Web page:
The morning of October 10 turned out to be quite an emotional moment for everyone present in the room. We were at a press conference inside a suburban five star hotel in Mumbai and on the stage was Bollywood actress Mahima Chaudhry, narrating her harrowing experience with breast cancer and eventual victory over it. For her, it was a deja vu moment; she let tears roll down her cheeks unapologetically and self-assuredly.
When she said, "People told me to be strong, I also told myself the same thing. But I did not want to give myself this fake sense of strength. Instead, I decided to embrace the reality for what it was, and gave myself the right to feel down and vulnerable when I had to. I told the doctor to remove both my breasts, I don't want to die," the room, full of cameramen and journalists went silent. In that instant, nobody said anything; nobody asked anything.
Chaudhry had her moments of "deep depression," moments when chemotherapy made it "severely challenging," her body caved in and made it obvious to her that it could not take any more. She fought it all, one step at a time. Rather, one session at a time.
In a candid conversation around her journey through breast cancer back in 2022, she had us all in rapt attention. "It wasn't easy to let my little daughter watch me in that state. I looked miserable with all that hair loss, energy and life draining out of my body on a daily basis, I looked wretched and sickly. My doctors gave me hope that being in an early stage, I'd recover and that I was not terminally sick. But my daughter couldn't fathom that because she saw me as being very sick and dreaded losing me forever. It was a heart-wrenching to see the fear of a parent's looming death in this child's eyes; it rattled me."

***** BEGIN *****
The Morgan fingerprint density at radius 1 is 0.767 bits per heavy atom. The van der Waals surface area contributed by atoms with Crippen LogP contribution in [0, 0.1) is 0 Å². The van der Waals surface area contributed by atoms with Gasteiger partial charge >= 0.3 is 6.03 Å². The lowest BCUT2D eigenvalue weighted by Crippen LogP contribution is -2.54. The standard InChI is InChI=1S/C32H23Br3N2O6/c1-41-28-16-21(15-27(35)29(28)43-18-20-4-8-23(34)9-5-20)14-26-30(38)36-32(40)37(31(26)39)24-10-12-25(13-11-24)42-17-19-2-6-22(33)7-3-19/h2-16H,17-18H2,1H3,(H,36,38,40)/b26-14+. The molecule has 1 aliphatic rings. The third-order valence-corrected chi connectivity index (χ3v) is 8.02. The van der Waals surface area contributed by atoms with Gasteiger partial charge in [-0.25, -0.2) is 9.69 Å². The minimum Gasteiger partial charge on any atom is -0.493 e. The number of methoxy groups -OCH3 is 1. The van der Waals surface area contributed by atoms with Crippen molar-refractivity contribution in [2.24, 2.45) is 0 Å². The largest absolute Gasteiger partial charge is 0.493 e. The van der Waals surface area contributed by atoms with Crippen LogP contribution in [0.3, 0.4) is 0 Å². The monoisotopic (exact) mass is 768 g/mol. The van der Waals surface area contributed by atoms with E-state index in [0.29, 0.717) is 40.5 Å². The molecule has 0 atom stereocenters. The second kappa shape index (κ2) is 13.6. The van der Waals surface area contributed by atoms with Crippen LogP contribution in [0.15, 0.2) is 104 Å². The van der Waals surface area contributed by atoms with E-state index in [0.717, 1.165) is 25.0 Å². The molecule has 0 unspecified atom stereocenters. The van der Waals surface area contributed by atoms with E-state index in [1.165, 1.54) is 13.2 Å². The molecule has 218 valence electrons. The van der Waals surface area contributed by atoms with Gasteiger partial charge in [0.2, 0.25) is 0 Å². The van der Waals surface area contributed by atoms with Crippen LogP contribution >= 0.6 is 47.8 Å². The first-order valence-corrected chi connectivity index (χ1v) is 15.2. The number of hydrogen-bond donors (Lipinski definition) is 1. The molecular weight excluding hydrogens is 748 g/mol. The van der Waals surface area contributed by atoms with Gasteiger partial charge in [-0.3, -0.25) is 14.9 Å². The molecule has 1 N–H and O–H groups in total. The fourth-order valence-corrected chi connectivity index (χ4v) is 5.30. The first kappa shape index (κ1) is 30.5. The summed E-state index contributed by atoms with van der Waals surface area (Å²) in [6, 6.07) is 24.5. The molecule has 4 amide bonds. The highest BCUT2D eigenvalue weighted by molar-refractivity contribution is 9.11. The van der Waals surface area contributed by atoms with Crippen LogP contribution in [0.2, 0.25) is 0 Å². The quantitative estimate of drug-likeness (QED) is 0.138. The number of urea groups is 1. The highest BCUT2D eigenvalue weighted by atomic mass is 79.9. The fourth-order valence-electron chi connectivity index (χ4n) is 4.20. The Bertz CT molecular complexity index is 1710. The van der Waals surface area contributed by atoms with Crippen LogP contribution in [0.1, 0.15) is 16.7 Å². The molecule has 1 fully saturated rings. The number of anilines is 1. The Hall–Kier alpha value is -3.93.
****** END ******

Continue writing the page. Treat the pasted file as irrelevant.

When Chaudhry was diagnosed with cancer, she was already struggling with a lot at home. Her mother, a Parkinson's patient required continuous care and so there were always three to four nurses at home at any given point and Chaudhary had made herself available to her mother at all times. Alongside, her school-going daughter demanded attention too. And so, Chaudhry never let her mother know about the diagnosis; only her close friends and the nurses at home knew that the 50-year-old had cancer.
Chaudhry is the face of SBI Life Insurance's 'Thanks a Dot', campaign, which moots the idea of self breast examination using a hot water bag which is commonly used by women to ease menstrual pain. Interestingly, the actress who has starred in popular films such as Pardes, Dhadkan and Dil Kya Kare, has had no family history of cancer.
Dr Nita Nair, Chaudhry's oncologist from Apollo hospital in Mumbai, says that 10 per cent risk factor of breast cancer is genetic which actually increases the chances of cancer diagnosis by 80 per cent. "Then there are also non-modifiable lifestyle factors such as simply being born as a female increases the risk and so does aging. The age at which we start and stop menstruating, obesity, reproducing late and not breastfeeding children are also risk factors," said Nair.
Having been through the worst, Chaudhry has been warning her friends to get timely breast examination done, but many still choose ignorance over knowledge, she said. "My friends, all of who are well-educated said they out of fear of what might get detected, they hadn't got their breast examination done for several years and neither did they intend to do. Because the knowledge that they had been hit by cancer would be far more devastating. The point I want to make is that breast cancer is completely curable if detected at an early stage and delaying examination will only further delay one's chances at survival,” she said.
"Had I been to my doctor in time, I might have been in a better position today," she added referring to the six month delay in getting her breast examination done.
"Had I not delayed it, I wouldn't have needed to undergo chemo."